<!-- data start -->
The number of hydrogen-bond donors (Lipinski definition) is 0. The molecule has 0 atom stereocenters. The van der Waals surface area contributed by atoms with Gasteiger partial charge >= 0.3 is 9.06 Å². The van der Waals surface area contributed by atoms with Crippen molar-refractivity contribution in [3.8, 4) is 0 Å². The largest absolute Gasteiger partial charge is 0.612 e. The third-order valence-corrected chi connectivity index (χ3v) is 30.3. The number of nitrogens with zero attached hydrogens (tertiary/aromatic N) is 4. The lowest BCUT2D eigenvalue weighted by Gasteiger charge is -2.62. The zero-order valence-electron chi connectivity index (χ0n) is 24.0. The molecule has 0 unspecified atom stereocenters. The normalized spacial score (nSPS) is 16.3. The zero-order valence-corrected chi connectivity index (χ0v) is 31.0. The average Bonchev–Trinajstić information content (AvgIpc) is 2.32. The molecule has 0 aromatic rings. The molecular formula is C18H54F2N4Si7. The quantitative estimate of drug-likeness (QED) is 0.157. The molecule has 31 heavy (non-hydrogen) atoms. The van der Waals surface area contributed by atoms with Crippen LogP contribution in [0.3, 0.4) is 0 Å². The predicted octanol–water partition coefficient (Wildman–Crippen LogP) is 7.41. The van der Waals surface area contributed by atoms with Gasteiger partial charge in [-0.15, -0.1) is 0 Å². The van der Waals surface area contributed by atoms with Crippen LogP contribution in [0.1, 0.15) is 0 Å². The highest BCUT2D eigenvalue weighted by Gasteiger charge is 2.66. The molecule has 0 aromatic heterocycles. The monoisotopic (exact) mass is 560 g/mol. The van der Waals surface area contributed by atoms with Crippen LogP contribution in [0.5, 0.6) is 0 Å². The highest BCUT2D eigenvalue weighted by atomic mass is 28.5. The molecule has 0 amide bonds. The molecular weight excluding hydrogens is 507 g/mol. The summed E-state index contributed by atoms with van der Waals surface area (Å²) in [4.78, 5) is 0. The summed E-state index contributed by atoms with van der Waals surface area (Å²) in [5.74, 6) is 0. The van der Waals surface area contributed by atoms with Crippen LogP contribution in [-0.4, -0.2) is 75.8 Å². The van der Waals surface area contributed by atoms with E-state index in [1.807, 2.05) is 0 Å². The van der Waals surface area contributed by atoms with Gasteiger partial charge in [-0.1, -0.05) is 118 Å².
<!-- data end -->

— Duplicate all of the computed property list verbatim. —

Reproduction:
The number of hydrogen-bond donors (Lipinski definition) is 0. The molecule has 0 atom stereocenters. The van der Waals surface area contributed by atoms with Gasteiger partial charge >= 0.3 is 9.06 Å². The van der Waals surface area contributed by atoms with Crippen molar-refractivity contribution in [3.8, 4) is 0 Å². The largest absolute Gasteiger partial charge is 0.612 e. The third-order valence-corrected chi connectivity index (χ3v) is 30.3. The number of nitrogens with zero attached hydrogens (tertiary/aromatic N) is 4. The lowest BCUT2D eigenvalue weighted by Gasteiger charge is -2.62. The zero-order valence-electron chi connectivity index (χ0n) is 24.0. The molecule has 0 unspecified atom stereocenters. The normalized spacial score (nSPS) is 16.3. The zero-order valence-corrected chi connectivity index (χ0v) is 31.0. The average Bonchev–Trinajstić information content (AvgIpc) is 2.32. The molecule has 0 aromatic rings. The molecular formula is C18H54F2N4Si7. The quantitative estimate of drug-likeness (QED) is 0.157. The molecule has 31 heavy (non-hydrogen) atoms. The van der Waals surface area contributed by atoms with Crippen LogP contribution in [0.3, 0.4) is 0 Å². The predicted octanol–water partition coefficient (Wildman–Crippen LogP) is 7.41. The van der Waals surface area contributed by atoms with Gasteiger partial charge in [-0.15, -0.1) is 0 Å². The van der Waals surface area contributed by atoms with Crippen LogP contribution in [0.1, 0.15) is 0 Å². The highest BCUT2D eigenvalue weighted by Gasteiger charge is 2.66. The molecule has 0 aromatic heterocycles. The monoisotopic (exact) mass is 560 g/mol. The van der Waals surface area contributed by atoms with Crippen LogP contribution in [0.5, 0.6) is 0 Å². The highest BCUT2D eigenvalue weighted by atomic mass is 28.5. The molecule has 0 amide bonds. The molecular weight excluding hydrogens is 507 g/mol. The summed E-state index contributed by atoms with van der Waals surface area (Å²) in [4.78, 5) is 0. The summed E-state index contributed by atoms with van der Waals surface area (Å²) in [5.74, 6) is 0. The van der Waals surface area contributed by atoms with Crippen LogP contribution in [-0.4, -0.2) is 75.8 Å². The van der Waals surface area contributed by atoms with E-state index in [1.807, 2.05) is 0 Å². The van der Waals surface area contributed by atoms with Gasteiger partial charge in [-0.1, -0.05) is 118 Å².